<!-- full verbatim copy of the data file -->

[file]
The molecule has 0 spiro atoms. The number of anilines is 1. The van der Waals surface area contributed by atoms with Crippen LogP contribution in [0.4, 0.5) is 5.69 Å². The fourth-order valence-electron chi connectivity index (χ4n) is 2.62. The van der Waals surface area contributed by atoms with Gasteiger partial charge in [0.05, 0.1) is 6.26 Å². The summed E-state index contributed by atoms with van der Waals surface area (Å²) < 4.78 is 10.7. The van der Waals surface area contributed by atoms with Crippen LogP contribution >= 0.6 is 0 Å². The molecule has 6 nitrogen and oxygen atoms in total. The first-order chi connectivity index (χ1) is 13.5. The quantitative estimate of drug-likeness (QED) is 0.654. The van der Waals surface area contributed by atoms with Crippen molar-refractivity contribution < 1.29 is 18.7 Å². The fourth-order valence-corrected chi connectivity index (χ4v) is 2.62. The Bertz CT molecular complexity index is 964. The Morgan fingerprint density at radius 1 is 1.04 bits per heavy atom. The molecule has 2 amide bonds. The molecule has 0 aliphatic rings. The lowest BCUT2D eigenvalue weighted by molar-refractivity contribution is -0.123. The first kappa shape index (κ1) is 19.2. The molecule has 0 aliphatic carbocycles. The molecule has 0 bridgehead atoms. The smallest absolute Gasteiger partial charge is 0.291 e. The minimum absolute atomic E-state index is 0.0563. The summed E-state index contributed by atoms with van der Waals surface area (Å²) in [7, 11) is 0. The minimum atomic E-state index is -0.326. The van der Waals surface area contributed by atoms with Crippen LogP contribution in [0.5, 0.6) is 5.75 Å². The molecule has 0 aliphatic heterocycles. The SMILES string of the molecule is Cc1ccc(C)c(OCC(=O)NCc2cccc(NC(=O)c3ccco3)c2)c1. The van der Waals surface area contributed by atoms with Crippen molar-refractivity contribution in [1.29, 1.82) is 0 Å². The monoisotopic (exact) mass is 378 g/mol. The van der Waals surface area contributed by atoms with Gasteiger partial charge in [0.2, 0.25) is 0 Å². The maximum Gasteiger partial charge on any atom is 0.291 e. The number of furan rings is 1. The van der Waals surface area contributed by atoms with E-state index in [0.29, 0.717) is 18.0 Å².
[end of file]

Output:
The molecule has 0 spiro atoms. The number of anilines is 1. The van der Waals surface area contributed by atoms with Crippen LogP contribution in [0.4, 0.5) is 5.69 Å². The fourth-order valence-electron chi connectivity index (χ4n) is 2.62. The van der Waals surface area contributed by atoms with Gasteiger partial charge in [0.05, 0.1) is 6.26 Å². The summed E-state index contributed by atoms with van der Waals surface area (Å²) < 4.78 is 10.7. The van der Waals surface area contributed by atoms with Crippen LogP contribution >= 0.6 is 0 Å². The molecule has 6 nitrogen and oxygen atoms in total. The first-order chi connectivity index (χ1) is 13.5. The quantitative estimate of drug-likeness (QED) is 0.654. The van der Waals surface area contributed by atoms with Crippen molar-refractivity contribution < 1.29 is 18.7 Å². The fourth-order valence-corrected chi connectivity index (χ4v) is 2.62. The Bertz CT molecular complexity index is 964. The Morgan fingerprint density at radius 1 is 1.04 bits per heavy atom. The molecule has 2 amide bonds. The molecule has 0 aliphatic rings. The lowest BCUT2D eigenvalue weighted by molar-refractivity contribution is -0.123. The first kappa shape index (κ1) is 19.2. The molecule has 0 aliphatic carbocycles. The molecule has 0 bridgehead atoms. The smallest absolute Gasteiger partial charge is 0.291 e. The minimum absolute atomic E-state index is 0.0563. The summed E-state index contributed by atoms with van der Waals surface area (Å²) in [7, 11) is 0. The minimum atomic E-state index is -0.326. The van der Waals surface area contributed by atoms with Crippen LogP contribution in [0.5, 0.6) is 5.75 Å². The molecule has 0 aliphatic heterocycles. The SMILES string of the molecule is Cc1ccc(C)c(OCC(=O)NCc2cccc(NC(=O)c3ccco3)c2)c1. The van der Waals surface area contributed by atoms with Crippen molar-refractivity contribution in [1.29, 1.82) is 0 Å². The monoisotopic (exact) mass is 378 g/mol. The van der Waals surface area contributed by atoms with Gasteiger partial charge in [0.2, 0.25) is 0 Å². The maximum Gasteiger partial charge on any atom is 0.291 e. The number of furan rings is 1. The van der Waals surface area contributed by atoms with E-state index in [0.29, 0.717) is 18.0 Å².